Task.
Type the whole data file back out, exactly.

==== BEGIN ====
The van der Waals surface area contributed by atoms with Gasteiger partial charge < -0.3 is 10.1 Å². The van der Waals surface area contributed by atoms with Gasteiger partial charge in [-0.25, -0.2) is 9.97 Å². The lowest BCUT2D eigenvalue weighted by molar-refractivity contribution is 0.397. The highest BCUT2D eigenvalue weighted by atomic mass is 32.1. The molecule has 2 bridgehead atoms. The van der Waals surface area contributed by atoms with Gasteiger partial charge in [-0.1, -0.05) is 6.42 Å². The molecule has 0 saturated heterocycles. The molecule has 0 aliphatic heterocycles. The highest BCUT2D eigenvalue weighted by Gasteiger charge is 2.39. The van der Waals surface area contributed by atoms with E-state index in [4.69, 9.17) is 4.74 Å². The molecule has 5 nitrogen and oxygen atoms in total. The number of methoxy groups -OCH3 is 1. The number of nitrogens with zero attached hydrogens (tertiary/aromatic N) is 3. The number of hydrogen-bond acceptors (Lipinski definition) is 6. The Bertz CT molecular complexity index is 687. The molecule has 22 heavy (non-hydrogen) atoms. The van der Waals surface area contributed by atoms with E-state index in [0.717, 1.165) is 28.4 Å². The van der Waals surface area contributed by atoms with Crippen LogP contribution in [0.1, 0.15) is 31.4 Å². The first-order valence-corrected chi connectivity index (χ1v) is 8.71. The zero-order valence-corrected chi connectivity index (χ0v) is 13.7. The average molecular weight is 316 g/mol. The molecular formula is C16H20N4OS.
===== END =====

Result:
The van der Waals surface area contributed by atoms with Gasteiger partial charge < -0.3 is 10.1 Å². The van der Waals surface area contributed by atoms with Gasteiger partial charge in [-0.25, -0.2) is 9.97 Å². The lowest BCUT2D eigenvalue weighted by molar-refractivity contribution is 0.397. The highest BCUT2D eigenvalue weighted by atomic mass is 32.1. The molecule has 2 bridgehead atoms. The van der Waals surface area contributed by atoms with Gasteiger partial charge in [-0.1, -0.05) is 6.42 Å². The molecule has 0 saturated heterocycles. The molecule has 0 aliphatic heterocycles. The highest BCUT2D eigenvalue weighted by Gasteiger charge is 2.39. The van der Waals surface area contributed by atoms with E-state index in [4.69, 9.17) is 4.74 Å². The molecule has 5 nitrogen and oxygen atoms in total. The number of methoxy groups -OCH3 is 1. The number of nitrogens with zero attached hydrogens (tertiary/aromatic N) is 3. The number of hydrogen-bond acceptors (Lipinski definition) is 6. The Bertz CT molecular complexity index is 687. The molecule has 22 heavy (non-hydrogen) atoms. The van der Waals surface area contributed by atoms with E-state index in [0.717, 1.165) is 28.4 Å². The van der Waals surface area contributed by atoms with Crippen LogP contribution in [0.1, 0.15) is 31.4 Å². The first-order valence-corrected chi connectivity index (χ1v) is 8.71. The zero-order valence-corrected chi connectivity index (χ0v) is 13.7. The average molecular weight is 316 g/mol. The molecular formula is C16H20N4OS.